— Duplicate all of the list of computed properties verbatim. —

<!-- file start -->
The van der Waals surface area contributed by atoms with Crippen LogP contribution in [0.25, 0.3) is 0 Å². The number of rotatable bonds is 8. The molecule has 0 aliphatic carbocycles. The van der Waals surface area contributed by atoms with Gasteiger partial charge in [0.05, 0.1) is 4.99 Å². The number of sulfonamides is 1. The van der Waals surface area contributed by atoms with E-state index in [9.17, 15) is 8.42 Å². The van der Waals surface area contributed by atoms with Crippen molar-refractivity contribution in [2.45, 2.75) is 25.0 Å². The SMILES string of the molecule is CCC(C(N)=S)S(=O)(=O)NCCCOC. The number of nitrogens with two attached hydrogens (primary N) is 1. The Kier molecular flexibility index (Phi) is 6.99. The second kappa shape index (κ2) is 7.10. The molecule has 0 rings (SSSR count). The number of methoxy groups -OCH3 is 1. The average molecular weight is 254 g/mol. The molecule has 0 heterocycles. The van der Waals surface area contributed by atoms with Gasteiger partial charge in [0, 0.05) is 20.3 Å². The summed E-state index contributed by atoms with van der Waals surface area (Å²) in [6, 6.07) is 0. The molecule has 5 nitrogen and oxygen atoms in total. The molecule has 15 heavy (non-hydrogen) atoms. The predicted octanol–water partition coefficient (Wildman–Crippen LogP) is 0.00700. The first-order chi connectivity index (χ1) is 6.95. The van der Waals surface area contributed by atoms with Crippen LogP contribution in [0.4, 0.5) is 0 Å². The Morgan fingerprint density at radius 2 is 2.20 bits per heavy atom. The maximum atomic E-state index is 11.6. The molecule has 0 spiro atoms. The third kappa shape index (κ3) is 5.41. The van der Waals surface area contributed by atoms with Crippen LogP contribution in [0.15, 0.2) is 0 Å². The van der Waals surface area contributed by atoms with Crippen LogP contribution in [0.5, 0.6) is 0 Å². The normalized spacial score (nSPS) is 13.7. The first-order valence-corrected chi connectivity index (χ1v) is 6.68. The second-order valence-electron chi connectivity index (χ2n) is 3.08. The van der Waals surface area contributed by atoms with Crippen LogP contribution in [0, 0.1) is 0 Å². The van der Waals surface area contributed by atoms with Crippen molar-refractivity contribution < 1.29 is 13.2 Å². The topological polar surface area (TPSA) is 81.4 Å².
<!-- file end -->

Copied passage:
The van der Waals surface area contributed by atoms with Crippen LogP contribution in [0.25, 0.3) is 0 Å². The number of rotatable bonds is 8. The molecule has 0 aliphatic carbocycles. The van der Waals surface area contributed by atoms with Gasteiger partial charge in [0.05, 0.1) is 4.99 Å². The number of sulfonamides is 1. The van der Waals surface area contributed by atoms with E-state index in [9.17, 15) is 8.42 Å². The van der Waals surface area contributed by atoms with Crippen molar-refractivity contribution in [2.45, 2.75) is 25.0 Å². The SMILES string of the molecule is CCC(C(N)=S)S(=O)(=O)NCCCOC. The number of nitrogens with two attached hydrogens (primary N) is 1. The Kier molecular flexibility index (Phi) is 6.99. The second kappa shape index (κ2) is 7.10. The molecule has 0 rings (SSSR count). The number of methoxy groups -OCH3 is 1. The average molecular weight is 254 g/mol. The molecule has 0 heterocycles. The van der Waals surface area contributed by atoms with Gasteiger partial charge in [0, 0.05) is 20.3 Å². The summed E-state index contributed by atoms with van der Waals surface area (Å²) in [6, 6.07) is 0. The molecule has 5 nitrogen and oxygen atoms in total. The molecule has 15 heavy (non-hydrogen) atoms. The predicted octanol–water partition coefficient (Wildman–Crippen LogP) is 0.00700. The first-order chi connectivity index (χ1) is 6.95. The van der Waals surface area contributed by atoms with Crippen LogP contribution in [0.4, 0.5) is 0 Å². The Morgan fingerprint density at radius 2 is 2.20 bits per heavy atom. The maximum atomic E-state index is 11.6. The molecule has 0 spiro atoms. The third kappa shape index (κ3) is 5.41. The van der Waals surface area contributed by atoms with Crippen LogP contribution in [0.15, 0.2) is 0 Å². The van der Waals surface area contributed by atoms with Crippen LogP contribution in [0.5, 0.6) is 0 Å². The normalized spacial score (nSPS) is 13.7. The first-order valence-corrected chi connectivity index (χ1v) is 6.68. The second-order valence-electron chi connectivity index (χ2n) is 3.08. The van der Waals surface area contributed by atoms with Crippen LogP contribution in [0, 0.1) is 0 Å². The van der Waals surface area contributed by atoms with Crippen molar-refractivity contribution < 1.29 is 13.2 Å². The topological polar surface area (TPSA) is 81.4 Å².